News reports have been talking of the devastation caused by Cyclone Nargis in Myanmar. It left me wondering why, of all things, a cyclone should share its name with that true-blue superstar of old Indian cinema.
V. R. Narayanaswami
Further probe into the subject showed me that the custom of giving women’s names to cyclones began in Australia at the close of the 19th century. This became official when the National Weather Service of America began to use women’s names while tracking and observing storms. A quarter of a century later, men’s names, too, began to be used.
Before the system of naming hurricanes was adopted, the practice was to name them after the location where they raged. For example, you could speak about a cyclone 900km south south-west of Chittagong, or you could describe the location in terms of latitude and longitude. But these figures had to be changed when the cyclone moved. Using personal names, such as Nargis, also helps when more than one storm occurs in the same region. While Nargis was active in the Indian Ocean, there were two other storms in the vicinity, Rosie and Durga, which, fortunately, were not close to any land mass.
Though it is tempting to imagine that some aggrieved male was naming storms thus to spite his persecutrix, the fact is that there is a much more serious intent behind such naming. Official naming of tropical cyclones and hurricanes began in 1953. In the aftermath of a storm or hurricane, there can be a great deal of negotiation over insurance claims and legal issues related to the destruction to life and property. A name can more easily be handled than longitude and latitude as data or even direction and distance from a coastal town.
Tropical cyclones that rage in the Atlantic Ocean, down to the Caribbean Sea and the Gulf of Mexico, and in the Pacific Ocean east of the international date line are called hurricanes. Those that rage in the northern Pacific Ocean, west of the date line, are called typhoons, from their Chinese name. A storm becomes a hurricane or typhoon when its wind speed reaches 120km per hour.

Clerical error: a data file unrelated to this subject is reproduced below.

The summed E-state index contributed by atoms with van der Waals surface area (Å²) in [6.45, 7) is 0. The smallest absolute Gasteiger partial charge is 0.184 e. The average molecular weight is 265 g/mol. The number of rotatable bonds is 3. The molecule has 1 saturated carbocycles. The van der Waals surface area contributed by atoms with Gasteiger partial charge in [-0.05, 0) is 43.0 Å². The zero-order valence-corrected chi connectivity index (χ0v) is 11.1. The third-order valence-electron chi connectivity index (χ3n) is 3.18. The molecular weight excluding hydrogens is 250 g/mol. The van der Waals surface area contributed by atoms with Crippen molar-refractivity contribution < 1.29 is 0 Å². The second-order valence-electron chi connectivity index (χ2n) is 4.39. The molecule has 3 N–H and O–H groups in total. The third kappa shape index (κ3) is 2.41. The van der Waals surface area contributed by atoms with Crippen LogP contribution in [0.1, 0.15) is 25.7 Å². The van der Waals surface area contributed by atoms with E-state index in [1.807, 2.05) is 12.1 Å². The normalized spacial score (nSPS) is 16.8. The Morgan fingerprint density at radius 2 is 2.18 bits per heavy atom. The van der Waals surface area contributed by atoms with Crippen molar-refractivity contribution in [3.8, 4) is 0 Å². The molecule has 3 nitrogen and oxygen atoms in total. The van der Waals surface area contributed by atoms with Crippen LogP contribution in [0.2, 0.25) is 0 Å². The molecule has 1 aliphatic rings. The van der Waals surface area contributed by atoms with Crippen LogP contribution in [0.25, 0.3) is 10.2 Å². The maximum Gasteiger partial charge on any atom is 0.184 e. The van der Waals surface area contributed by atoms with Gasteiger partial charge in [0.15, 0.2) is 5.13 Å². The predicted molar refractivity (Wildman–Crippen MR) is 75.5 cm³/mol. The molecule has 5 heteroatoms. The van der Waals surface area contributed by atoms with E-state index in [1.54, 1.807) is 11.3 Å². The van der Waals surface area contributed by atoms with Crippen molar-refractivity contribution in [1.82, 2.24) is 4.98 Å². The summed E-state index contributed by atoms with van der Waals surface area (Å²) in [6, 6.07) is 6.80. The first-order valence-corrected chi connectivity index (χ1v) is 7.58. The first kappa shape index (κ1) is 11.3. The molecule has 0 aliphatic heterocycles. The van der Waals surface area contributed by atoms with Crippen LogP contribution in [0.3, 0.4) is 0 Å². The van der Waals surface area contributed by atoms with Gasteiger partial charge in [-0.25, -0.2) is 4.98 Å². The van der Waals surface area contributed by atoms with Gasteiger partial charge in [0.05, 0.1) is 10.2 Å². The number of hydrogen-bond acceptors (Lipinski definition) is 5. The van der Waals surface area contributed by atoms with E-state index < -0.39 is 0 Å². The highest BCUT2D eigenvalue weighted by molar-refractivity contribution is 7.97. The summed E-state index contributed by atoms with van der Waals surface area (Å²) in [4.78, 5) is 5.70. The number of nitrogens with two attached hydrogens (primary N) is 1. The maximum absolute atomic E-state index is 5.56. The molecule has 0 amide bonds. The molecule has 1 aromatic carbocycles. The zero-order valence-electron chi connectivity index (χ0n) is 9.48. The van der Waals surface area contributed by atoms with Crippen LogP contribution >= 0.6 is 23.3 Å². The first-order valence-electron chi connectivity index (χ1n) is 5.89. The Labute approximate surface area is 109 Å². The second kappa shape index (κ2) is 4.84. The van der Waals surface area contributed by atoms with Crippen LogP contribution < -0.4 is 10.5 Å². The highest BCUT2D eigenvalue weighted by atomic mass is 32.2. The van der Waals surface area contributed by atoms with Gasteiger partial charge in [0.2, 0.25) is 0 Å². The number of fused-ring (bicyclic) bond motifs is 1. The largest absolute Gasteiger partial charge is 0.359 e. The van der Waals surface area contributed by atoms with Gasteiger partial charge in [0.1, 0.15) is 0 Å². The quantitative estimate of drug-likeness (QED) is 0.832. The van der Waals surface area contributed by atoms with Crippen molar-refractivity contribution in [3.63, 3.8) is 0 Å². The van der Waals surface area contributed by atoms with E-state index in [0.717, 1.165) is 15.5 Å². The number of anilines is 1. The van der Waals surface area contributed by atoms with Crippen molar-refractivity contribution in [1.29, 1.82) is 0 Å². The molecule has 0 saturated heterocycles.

From 1979, men’s names have been used in alternation with women’s names. For each year, a list of names is prepared, and alphabetically arranged. One name is included for each letter of the alphabet. The letters Q, U, X, Y and Z are not used. Take the names for the current year. The first five names for 2008 are Arthur, Bertha, Cesar, Dolly and Edouard. Six lists have been prepared, and these are rotated. In other words, the list that was used in 2002 will be used again in 2008.
Some of the names hardly seem appropriate to signify the wild fury of what Alfred Tennyson calls “nature red in tooth and claw”. Nargis is a beautiful name in Arabic and Persian, and means flower. It is often considered a synonym of narcissus. The soft and delicate syllables of “Melissa” can hardly suggest the fury of a typhoon. Melissa itself means “honeybee” in Greek, and “red rose” in Persian. Katrina (2005) is regarded as the strongest tropical cyclone ever to strike the US mainland. The amount of damage came to $75 billion (Rs3.13 trillion), and more than 1,330 people were killed. The horrifying tragedy almost spelt nemesis for the president, who came under a barrage of blame for not rising to the occasion. “Katrina” means pure, and is seen as Kate, Catherine, Kareena and Karen, the last being one of the most popular names for girls. Among the names given by Thailand to storms in the neighbourhood are Meghla and Hanuman.
One of the interesting conventions that arose in hurricane history is the retiring of names. If a hurricane causes extensive damage, the country affected by the storm can ask for retirement of the name. This means that the name cannot be used for at least 10 years. “Katrina” has been retired, and is being replaced by Katia. Interestingly, the first three hurricanes with men’s names—Bob, David and Frederic—were so severe that the names were retired.
Countries of the western Pacific came up their own list of names prepared by the 14 nations that are in the typhoon belt. These names weren’t just personal first names: They included names of animals, flowers and astrological signs.
We began with Nargis, and will now end with Nana. The 19th hurricane in the Atlantic this year will be named Nana. Here, at last, I find a name that matches the event. Novelist Emile Zola’s Nana, in her career of vice and immorality, destroyed every man who crossed her path. At least three men were financially ruined. Two men, Vandeuvres and George Hugon, committed suicide. Another suitor, Philippe, landed in prison when he stole money from the army for Nana. Foucarmont lost everything and went to perish in the China seas. Let us hope that Hurricane Nana, when it comes later in 2008, will be like an angry goddess propitiated and will not demolish everything in sight.
V.R. Narayanaswami, a former professor of English, has written several books and articles on the usage of the language. He will look at the peculiarities of business and popular English usage in his fortnightly column.
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